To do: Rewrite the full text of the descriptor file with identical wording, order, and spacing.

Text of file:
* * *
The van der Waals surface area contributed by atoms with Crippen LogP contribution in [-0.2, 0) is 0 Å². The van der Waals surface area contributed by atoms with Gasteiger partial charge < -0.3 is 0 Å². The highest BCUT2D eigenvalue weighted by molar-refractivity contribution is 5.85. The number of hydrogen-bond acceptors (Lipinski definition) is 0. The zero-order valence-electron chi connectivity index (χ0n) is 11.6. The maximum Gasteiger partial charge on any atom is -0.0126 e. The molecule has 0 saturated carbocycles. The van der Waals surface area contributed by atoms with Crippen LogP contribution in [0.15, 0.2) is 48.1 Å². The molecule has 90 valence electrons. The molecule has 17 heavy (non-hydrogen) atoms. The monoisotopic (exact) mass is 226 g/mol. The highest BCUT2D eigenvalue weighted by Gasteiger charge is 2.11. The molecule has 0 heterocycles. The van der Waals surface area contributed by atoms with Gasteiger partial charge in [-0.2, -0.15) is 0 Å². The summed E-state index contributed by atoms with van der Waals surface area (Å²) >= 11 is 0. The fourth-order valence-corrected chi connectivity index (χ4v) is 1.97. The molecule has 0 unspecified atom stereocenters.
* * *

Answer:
The van der Waals surface area contributed by atoms with Crippen LogP contribution in [-0.2, 0) is 0 Å². The van der Waals surface area contributed by atoms with Gasteiger partial charge < -0.3 is 0 Å². The highest BCUT2D eigenvalue weighted by molar-refractivity contribution is 5.85. The number of hydrogen-bond acceptors (Lipinski definition) is 0. The zero-order valence-electron chi connectivity index (χ0n) is 11.6. The maximum Gasteiger partial charge on any atom is -0.0126 e. The molecule has 0 saturated carbocycles. The van der Waals surface area contributed by atoms with Crippen LogP contribution in [0.15, 0.2) is 48.1 Å². The molecule has 90 valence electrons. The molecule has 17 heavy (non-hydrogen) atoms. The monoisotopic (exact) mass is 226 g/mol. The highest BCUT2D eigenvalue weighted by Gasteiger charge is 2.11. The molecule has 0 heterocycles. The van der Waals surface area contributed by atoms with Gasteiger partial charge in [-0.2, -0.15) is 0 Å². The summed E-state index contributed by atoms with van der Waals surface area (Å²) >= 11 is 0. The fourth-order valence-corrected chi connectivity index (χ4v) is 1.97. The molecule has 0 unspecified atom stereocenters.